BOSTON (Reuters) - All director nominees at gunmaker Sturm Ruger & Co received a majority of support from investors, including three criticized by a top proxy adviser, a securities filing showed on Monday.
Institutional Shareholder Services had recommended investors withhold support from three of nine director nominees at the company’s annual meeting held May 8, including then-chair Michael Jacobi. ISS cited the company’s “limited response” to a shareholder resolution last year calling for a safety report and its unusual policy of not engaging with investors.
Sturm Ruger and other gunmakers have been under pressure from social activist investors after a series of mass shootings across the United States, including at schools, businesses and houses of worship.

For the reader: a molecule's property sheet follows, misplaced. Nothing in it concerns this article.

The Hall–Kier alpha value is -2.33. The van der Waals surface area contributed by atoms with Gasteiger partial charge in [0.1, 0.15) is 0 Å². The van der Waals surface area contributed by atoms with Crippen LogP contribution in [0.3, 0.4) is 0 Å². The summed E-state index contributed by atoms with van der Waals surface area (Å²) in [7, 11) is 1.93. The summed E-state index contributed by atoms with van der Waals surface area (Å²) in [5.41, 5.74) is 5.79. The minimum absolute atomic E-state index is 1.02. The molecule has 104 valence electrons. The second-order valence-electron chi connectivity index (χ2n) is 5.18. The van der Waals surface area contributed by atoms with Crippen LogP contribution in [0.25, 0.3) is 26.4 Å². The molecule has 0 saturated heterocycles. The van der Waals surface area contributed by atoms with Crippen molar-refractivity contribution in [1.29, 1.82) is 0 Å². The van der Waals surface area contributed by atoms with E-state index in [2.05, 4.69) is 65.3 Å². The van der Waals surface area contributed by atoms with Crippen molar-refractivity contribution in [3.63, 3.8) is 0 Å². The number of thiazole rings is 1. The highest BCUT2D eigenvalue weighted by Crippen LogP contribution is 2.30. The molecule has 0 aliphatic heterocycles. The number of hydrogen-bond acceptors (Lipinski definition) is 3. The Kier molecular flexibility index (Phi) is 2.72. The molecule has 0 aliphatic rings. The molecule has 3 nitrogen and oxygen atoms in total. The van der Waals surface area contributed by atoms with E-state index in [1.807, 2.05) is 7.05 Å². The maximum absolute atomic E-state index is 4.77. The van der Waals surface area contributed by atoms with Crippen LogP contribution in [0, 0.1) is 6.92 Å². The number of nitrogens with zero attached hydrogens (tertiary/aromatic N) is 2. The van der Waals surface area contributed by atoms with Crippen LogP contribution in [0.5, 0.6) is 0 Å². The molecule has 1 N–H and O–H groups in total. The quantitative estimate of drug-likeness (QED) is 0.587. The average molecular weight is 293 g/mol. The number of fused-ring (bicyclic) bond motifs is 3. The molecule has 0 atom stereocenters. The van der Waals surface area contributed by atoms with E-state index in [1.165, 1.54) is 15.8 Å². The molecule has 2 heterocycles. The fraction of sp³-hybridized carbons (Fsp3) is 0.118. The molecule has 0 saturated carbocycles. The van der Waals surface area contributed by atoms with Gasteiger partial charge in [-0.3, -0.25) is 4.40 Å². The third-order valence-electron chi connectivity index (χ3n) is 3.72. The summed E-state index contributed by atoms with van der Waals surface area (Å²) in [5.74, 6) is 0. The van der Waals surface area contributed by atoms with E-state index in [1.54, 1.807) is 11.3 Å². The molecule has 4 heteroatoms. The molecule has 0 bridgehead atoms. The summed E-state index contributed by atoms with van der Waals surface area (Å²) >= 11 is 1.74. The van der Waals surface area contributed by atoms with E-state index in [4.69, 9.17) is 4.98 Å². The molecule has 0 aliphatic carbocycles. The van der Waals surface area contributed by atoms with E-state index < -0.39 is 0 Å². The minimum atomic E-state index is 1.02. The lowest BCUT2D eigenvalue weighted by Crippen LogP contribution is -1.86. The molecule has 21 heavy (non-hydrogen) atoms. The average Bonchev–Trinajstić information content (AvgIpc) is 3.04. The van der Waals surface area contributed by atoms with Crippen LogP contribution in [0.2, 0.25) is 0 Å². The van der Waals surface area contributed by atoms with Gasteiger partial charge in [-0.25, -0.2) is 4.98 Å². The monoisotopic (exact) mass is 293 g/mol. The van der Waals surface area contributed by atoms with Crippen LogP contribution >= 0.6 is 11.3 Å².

Jacobi and the other two directors in question each received support from 72% of votes cast, according to Monday’s filing, the first breakdown of voting results the company has provided. The other six directors each received at least 97% support, a typical level in U.S. corporation elections.
Ruger will “likely modify” its no-talks policy, Chief Executive Christopher Killoy said at the meeting, according to a transcript of the event the company included as part of Monday’s filing. The company also named director Ronald Whitaker as board chairman, replacing Jacobi.
Sturm Ruger General Counsel Kevin Reid said via e-mail last week that Whitaker’s appointment reflected “normal Board rotation” and that Jacobi will continue as a director.
Reporting by Ross Kerber; Editing by Sonya Hepinstall